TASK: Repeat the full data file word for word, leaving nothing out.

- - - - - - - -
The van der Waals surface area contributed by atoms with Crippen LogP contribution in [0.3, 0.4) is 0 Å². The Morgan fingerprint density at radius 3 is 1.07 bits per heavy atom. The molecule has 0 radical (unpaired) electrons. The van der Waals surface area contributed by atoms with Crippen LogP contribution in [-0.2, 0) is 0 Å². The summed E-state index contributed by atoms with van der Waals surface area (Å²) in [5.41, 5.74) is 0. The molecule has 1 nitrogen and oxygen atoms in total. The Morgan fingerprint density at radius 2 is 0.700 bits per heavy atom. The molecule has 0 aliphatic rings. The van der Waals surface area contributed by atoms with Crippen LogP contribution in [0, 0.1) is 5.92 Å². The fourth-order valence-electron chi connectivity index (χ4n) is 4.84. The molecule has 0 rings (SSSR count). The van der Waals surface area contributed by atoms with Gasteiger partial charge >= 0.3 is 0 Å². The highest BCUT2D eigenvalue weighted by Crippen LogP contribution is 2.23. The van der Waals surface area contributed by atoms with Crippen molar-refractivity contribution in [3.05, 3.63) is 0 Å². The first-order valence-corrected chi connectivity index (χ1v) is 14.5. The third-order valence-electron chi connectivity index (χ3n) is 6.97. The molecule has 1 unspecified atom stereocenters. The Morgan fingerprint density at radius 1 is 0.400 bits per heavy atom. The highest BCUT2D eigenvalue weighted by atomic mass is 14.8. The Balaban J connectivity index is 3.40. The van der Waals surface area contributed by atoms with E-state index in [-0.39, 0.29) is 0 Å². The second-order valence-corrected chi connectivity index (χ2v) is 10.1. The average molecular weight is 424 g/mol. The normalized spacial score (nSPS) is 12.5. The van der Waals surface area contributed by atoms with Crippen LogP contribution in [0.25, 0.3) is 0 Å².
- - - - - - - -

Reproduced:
The van der Waals surface area contributed by atoms with Crippen LogP contribution in [0.3, 0.4) is 0 Å². The Morgan fingerprint density at radius 3 is 1.07 bits per heavy atom. The molecule has 0 radical (unpaired) electrons. The van der Waals surface area contributed by atoms with Crippen LogP contribution in [-0.2, 0) is 0 Å². The summed E-state index contributed by atoms with van der Waals surface area (Å²) in [5.41, 5.74) is 0. The molecule has 1 nitrogen and oxygen atoms in total. The Morgan fingerprint density at radius 2 is 0.700 bits per heavy atom. The molecule has 0 aliphatic rings. The van der Waals surface area contributed by atoms with Crippen LogP contribution in [0, 0.1) is 5.92 Å². The fourth-order valence-electron chi connectivity index (χ4n) is 4.84. The molecule has 0 rings (SSSR count). The van der Waals surface area contributed by atoms with Gasteiger partial charge >= 0.3 is 0 Å². The highest BCUT2D eigenvalue weighted by Crippen LogP contribution is 2.23. The van der Waals surface area contributed by atoms with Crippen molar-refractivity contribution in [3.05, 3.63) is 0 Å². The first-order valence-corrected chi connectivity index (χ1v) is 14.5. The third-order valence-electron chi connectivity index (χ3n) is 6.97. The molecule has 1 unspecified atom stereocenters. The Morgan fingerprint density at radius 1 is 0.400 bits per heavy atom. The highest BCUT2D eigenvalue weighted by atomic mass is 14.8. The Balaban J connectivity index is 3.40. The van der Waals surface area contributed by atoms with E-state index in [-0.39, 0.29) is 0 Å². The second-order valence-corrected chi connectivity index (χ2v) is 10.1. The average molecular weight is 424 g/mol. The normalized spacial score (nSPS) is 12.5. The van der Waals surface area contributed by atoms with Crippen LogP contribution in [0.25, 0.3) is 0 Å².